Are the directors of a company hit by a cyberattack liable for negligence in failing to take steps to limit the risk.
As the risk of a cyberattack grows, it is pivotal to consider whether the directors of a company hit by a ransomware attack, for example, can bear any liability for negligence in failing to take steps to limit the risk.
During the past few weeks, I had the pleasure of running a presentation on how to deal with the risk of ransomware cyberattacks on corporations for the benefit of members of the “In the Boardroom” training course dedicated to professionals who are or aspire to become board members of publicly traded companies. As part of the presentation, we tried to give practical guidance and shared some “lessons learned” from previous cyberattacks. And the number of questions showed how the issue is relevant and the possible liability for directors.
This article aims to provide recommendations to directors of listed and unlisted companies on actions to take in advance, during, and after a cyberattack.
The size of the cyber risk to companies cannot be underestimated
To indicate the size of the cyber risk to companies, there is, on average, a cyber-attack every 39 seconds, which does not mean that every attack is successful, but that there is an attempt to access companies’ computer systems with that frequency.
According to research conducted by IBM, the average cost to companies of a data breach in 2022 is US$ 4.35 million, which increases to US$ 4.54 in the case of ransomware attacks. Of course, this amount is simply an estimate, and the average cost is higher in certain jurisdictions, such as the United States, where it is close to US$ 10 million, while in Italy, it is in line with the average.
Based on my experience, this estimate is even optimistic when considering cases where the company’s business is global. In addition, the cost depends on the time it takes to identify abusive access to computer systems, which on average is more than six months. If the identification time is longer, more data have been exfiltrated until the access has been identified. And this often happens when the hacker, the so-called threat actor, starts encrypting the computer systems.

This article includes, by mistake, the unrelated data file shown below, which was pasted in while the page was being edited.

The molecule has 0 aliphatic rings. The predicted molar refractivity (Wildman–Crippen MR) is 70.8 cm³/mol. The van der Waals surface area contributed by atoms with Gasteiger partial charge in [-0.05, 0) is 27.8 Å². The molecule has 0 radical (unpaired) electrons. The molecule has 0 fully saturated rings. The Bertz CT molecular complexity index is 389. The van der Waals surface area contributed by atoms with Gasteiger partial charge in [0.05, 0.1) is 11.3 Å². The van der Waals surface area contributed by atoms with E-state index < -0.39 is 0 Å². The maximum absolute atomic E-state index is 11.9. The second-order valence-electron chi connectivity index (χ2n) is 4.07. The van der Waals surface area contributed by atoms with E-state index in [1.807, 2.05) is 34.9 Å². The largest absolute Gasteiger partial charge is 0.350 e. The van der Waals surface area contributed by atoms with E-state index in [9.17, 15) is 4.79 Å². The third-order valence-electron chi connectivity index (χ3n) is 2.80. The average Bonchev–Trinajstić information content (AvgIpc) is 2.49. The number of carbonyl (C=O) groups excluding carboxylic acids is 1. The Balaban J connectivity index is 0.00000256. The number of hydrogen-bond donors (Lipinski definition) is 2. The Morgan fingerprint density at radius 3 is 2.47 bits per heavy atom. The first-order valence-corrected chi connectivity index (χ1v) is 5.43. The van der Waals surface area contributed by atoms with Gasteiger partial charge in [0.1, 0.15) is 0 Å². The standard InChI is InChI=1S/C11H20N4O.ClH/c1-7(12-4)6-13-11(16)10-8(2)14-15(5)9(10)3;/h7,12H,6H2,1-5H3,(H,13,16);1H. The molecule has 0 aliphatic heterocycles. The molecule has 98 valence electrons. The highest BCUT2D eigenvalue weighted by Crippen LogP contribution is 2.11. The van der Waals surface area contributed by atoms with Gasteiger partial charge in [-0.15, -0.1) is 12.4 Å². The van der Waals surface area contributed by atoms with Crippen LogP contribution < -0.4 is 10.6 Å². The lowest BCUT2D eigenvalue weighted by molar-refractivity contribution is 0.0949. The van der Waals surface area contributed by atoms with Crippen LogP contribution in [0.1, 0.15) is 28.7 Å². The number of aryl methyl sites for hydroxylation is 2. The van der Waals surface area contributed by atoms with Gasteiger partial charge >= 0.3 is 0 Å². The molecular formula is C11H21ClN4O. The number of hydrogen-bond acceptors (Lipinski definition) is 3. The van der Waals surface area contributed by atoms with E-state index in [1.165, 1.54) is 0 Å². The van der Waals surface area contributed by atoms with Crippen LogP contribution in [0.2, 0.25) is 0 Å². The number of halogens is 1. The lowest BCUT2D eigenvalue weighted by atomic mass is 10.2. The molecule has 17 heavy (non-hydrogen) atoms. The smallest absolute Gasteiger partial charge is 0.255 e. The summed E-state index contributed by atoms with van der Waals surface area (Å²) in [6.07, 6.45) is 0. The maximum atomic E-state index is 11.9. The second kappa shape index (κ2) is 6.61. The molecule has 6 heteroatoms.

Moreover, the operational consequences of a cyber attack should not only be analyzed in terms of compromising the personal data of its customers and employees. Encrypting computer systems can bring business operations to a standstill, partially because attacks usually occur when the company is least ready to respond e.g., at Christmas, during the summer, and on weekends. If encrypted data cannot be restored, the production line, stores, eCommerce sites, and all business operations are brought to a standstill, and there may even be a problem with the reliability of the company’s balance sheet, not to mention the possible reputational damages that can lead to loss of customers.
Add to that, there is the risk of penalties and fines (which are not insurable in most jurisdictions) not only under privacy and data protection regulations but also on the basis of cybersecurity regulations that are now proliferating. There have not been many class actions in Europe for cyberattacks, but if the attack impacts customers located in, for example, California, the risk of a class action is high. Furthermore, serial civil actions by individuals whose data has been compromised by a data breach are increasing exponentially also in Europe, backed up by law firms with success fee arrangements in place.
What obligation and liability for directors have to prevent a cyberattack?